Research Article | Open Access
Jiang Cheng, Rong Hu, Qi Wang, Chengxi Zhang, Zhou Xie, Zhangwen Long, Xin Yang, Lu Li, "Substrate Temperature Effect on Charge Transport Performance of ZnO Electron Transport Layer Prepared by a Facile Ultrasonic Spray Pyrolysis in Polymer Solar Cells", International Journal of Photoenergy, vol. 2015, Article ID 201472, 8 pages, 2015. https://doi.org/10.1155/2015/201472
Substrate Temperature Effect on Charge Transport Performance of ZnO Electron Transport Layer Prepared by a Facile Ultrasonic Spray Pyrolysis in Polymer Solar Cells
A novel ultrasonic spray pyrolysis for high-quality ZnO films based on zinc-ammonia solution was achieved in air. To investigate the structural and optical properties as well as the performance of polymer solar cells (PSCs), ZnO films at different substrate temperatures and thicknesses were prepared. The performance of poly(3-hexylthiophene):[6,6]-phenyl C61-butyric acid methyl ester (P3HT:PCBM) based PSC was found to be improved due to the ZnO films. The crystal structure and roughness of the ZnO films fabricated at different temperatures were found to affect the performance of PSCs. The optimized power conversion efficiency was found to be maximum for PSCs with ZnO films prepared at 200°C. The growth process of these ZnO films is very simple, cost-effective, and compatible for larger-scale PSC preparation. The precursor used for spray pyrolysis is environmentally friendly and helps to achieve ZnO film preparation at a relative low temperature.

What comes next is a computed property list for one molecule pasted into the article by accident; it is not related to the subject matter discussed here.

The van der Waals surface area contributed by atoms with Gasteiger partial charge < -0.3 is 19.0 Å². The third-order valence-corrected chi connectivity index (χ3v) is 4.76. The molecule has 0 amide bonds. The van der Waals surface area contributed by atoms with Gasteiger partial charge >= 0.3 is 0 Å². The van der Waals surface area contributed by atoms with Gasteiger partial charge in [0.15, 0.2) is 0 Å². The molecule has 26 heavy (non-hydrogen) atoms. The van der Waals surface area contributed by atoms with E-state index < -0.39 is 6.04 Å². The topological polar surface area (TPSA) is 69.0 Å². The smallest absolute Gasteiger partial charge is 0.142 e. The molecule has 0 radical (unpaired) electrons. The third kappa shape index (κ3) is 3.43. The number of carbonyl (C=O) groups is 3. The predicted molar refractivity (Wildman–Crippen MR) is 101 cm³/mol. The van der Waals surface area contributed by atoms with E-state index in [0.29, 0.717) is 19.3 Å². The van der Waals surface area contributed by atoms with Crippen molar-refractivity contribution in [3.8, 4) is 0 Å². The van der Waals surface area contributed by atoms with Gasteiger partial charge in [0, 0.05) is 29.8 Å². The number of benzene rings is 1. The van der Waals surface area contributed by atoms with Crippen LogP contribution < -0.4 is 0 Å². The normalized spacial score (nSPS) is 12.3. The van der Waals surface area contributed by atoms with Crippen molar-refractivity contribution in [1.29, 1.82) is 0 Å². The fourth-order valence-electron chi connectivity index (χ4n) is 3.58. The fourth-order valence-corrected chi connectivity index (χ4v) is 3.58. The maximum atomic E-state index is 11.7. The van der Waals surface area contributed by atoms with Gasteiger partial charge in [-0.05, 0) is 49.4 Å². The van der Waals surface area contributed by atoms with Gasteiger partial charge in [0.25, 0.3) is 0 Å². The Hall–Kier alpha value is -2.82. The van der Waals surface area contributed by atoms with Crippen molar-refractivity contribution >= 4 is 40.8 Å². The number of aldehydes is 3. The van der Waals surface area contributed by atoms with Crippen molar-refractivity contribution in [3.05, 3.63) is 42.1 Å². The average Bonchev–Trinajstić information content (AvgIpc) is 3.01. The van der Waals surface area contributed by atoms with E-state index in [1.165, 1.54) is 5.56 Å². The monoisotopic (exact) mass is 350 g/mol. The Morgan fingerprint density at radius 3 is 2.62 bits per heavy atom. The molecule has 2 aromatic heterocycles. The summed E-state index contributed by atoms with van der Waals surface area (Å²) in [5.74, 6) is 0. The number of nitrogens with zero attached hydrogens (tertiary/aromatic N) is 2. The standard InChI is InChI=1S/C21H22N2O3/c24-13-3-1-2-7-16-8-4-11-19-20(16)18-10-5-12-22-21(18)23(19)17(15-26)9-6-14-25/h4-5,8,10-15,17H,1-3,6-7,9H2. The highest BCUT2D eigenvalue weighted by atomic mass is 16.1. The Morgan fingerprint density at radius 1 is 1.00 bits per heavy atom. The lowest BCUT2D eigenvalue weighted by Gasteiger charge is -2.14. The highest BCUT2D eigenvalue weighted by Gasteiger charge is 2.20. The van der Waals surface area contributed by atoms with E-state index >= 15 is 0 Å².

Bulk heterojunction (BHJ) PSCs have received a great deal of attention due to their light weight, flexibility, and low-cost fabrication by using solution processing methods [1–3]. Typical BHJ PSCs are fabricated with a transparent conductive anode, an electron-transporting layer (ETL), a hole-transporting layer (HTL), and an active layer sandwiched between the ETL and HTL [4, 5]. N-type metal oxides such as titanium oxide (TiO2), zinc oxide (ZnO), and cesium carbonate (Cs2CO3) have previously been reported as an efficient ETL in PSCs [6, 7]. Among the n-type metal oxides used in PSCs, ZnO is a promising candidate due to its good transparency across the entire visible spectral range, high electron mobility, environmental stability, and low cost. Furthermore, the band edge cut-off of ZnO is nearly 370 nm and this protects the photoactive layer from UV damage whilst also improving the life of PSCs . Recently, triple-junction PSCs using ZnO as ETL with high power conversion efficiency (PCE) of over 11.5% have been fabricated by Yang’s group .